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British Columbia looks to Portugal to combat opioid crisis

B.C.'s chief medical officer Perry Kendall speaks during a press conference in Victoria on January 18, 2017.

Chad Hipolito/The Canadian Press

Canadian health-care experts, including British Columbia's provincial health officer, want the federal government to strongly consider Portugal's approach to drug policy, including the decriminalization of personal possession.

Portugal's model could benefit British Columbia, Perry Kendall said, noting his province has seen increased overdose deaths from illicitly produced fentanyl – a problem moving across Canada.

Portugal did not decriminalize all drugs in all circumstances, he said, noting the country's approach removes the application of criminal law on personal possession for limited amounts while offering education and social supports.

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"A lot of my colleagues have made recommendations that we should really look more closely at Portugal … to see if there might be a better, more productive way of addressing public safety issues and particularly … destigmatizing drug use," Dr. Kendall said in an interview with The Canadian Press.

"I think it is incumbent upon us, if we are really serious about trying to deal with this epidemic which is actually killing people, then we need to look at these alternative, regulatory frameworks to see if they might work for us."

He said it would be up to Ottawa to shift its approach, because the Controlled Drugs and Substances Act is a federal law.

He pointed out that much time and resources are currently spent chasing people around the court system but this doesn't curb the drug supply, nor does it stop people from dying.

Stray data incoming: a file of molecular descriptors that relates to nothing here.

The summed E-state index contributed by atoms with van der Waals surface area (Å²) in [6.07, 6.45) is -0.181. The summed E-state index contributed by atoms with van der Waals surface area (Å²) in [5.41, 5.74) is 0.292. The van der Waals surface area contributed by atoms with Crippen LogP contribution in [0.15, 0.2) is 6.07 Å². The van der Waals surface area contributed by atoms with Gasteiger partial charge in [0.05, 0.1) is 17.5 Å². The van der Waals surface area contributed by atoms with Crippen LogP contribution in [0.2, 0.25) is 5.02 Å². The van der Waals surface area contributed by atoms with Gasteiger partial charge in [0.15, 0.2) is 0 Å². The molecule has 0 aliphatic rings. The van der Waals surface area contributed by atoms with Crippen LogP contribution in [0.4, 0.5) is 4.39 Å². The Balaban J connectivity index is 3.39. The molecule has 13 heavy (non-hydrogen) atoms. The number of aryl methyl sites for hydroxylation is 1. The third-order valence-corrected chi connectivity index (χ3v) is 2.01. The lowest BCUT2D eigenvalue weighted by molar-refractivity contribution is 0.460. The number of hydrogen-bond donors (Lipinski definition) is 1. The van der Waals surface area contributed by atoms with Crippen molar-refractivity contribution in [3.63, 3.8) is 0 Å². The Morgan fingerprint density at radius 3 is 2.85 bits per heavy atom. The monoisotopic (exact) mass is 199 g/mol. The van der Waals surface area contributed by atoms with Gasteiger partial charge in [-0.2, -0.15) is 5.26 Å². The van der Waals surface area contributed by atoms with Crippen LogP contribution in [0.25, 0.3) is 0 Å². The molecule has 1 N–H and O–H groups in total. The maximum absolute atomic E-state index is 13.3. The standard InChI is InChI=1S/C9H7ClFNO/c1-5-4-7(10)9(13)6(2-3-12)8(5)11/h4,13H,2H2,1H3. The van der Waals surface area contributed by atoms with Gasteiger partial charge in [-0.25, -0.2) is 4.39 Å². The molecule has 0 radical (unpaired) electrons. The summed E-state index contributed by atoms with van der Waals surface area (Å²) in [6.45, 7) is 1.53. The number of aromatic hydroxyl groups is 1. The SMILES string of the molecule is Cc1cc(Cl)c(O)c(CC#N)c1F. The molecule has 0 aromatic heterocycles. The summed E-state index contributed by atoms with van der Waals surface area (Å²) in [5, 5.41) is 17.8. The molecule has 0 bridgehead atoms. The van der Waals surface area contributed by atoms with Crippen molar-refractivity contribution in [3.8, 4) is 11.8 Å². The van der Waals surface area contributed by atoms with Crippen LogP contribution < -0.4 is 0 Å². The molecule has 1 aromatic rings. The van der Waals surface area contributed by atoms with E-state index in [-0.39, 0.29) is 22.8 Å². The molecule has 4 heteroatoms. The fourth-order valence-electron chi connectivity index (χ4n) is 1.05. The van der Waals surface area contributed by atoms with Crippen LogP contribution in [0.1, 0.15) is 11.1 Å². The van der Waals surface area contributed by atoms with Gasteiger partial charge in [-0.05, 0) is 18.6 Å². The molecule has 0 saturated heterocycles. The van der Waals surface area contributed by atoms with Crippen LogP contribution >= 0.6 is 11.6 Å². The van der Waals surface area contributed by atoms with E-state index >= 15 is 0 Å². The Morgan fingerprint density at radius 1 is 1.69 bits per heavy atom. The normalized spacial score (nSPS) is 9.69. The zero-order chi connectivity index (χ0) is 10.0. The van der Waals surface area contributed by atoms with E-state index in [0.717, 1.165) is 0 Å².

Last week, B.C.'s chief coroner, Lisa Lapointe, reported 780 overdose fatalities between January and June – up from 414 during the same period last year. Fentanyl was detected in nearly 80 per cent of deaths between January and May. The federal government is also showing interest in Portugal's policy.

Late last month, Health Minister Jane Philpott and Justice Minister Jody Wilson-Raybould travelled to the country along with Canada's chief public health officer, Theresa Tam, to learn more about the Portuguese approach to drugs.

Portugal can teach Canada a "great deal" about how taking a public health approach to drug policy helps the justice system work better, Ms. Wilson-Raybould said in a statement.

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"What I saw and heard from our Portuguese hosts during our time here will provide valuable input as we continue our government's review of Canada's criminal-justice system," she said.

The ministers also attended a presentation on data collection by the European Monitoring Centre for Drugs and Drug Addiction, said Dr. Philpott's press secretary, Andrew MacKendrick. He said they also heard about Portugal's use of a commission designed to divert people with substance-abuse issues away from the judicial system.

NDP justice critic Alistair MacGregor, a B.C. MP, said he was pleased to see the ministers head to Portugal and he hopes Parliament will discuss whether Portugal's model could be a good fit for Canada.

The country has been able to drastically improve its situation since it decriminalized personal possession of drugs in 2001, he added, noting the approach allowed people to "come out of the shadows" and seek help.

"Obviously, something is working in Portugal," he said. "I think if we are serious about tackling this opioid crisis, which is ravaging my province currently, we need new approaches, because to continue the same old model has been an obvious failure by any measure."

Donald MacPherson, executive director of the Canadian Drug Policy Coalition, agrees all parties in the House of Commons need to consider a range of options, including Portugal's approach, to address the depth of the opioid crisis.

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"It is a real disaster," he said. "They are fully justified in trying new, innovative programs."

To that end, the government should consider the creation of drug supply outside the black market, Mr. MacPherson added, noting the illicit supply of fentanyl is creeping across the country.

"In immediate term, that is the only way we are going to have a significant impact on the overdose rates," he said.

"It is a no-brainer that we could be providing safer opioids for people who are addicted, severely addicted in many cases and not forcing them to use what we know is a deadly, illegal market."

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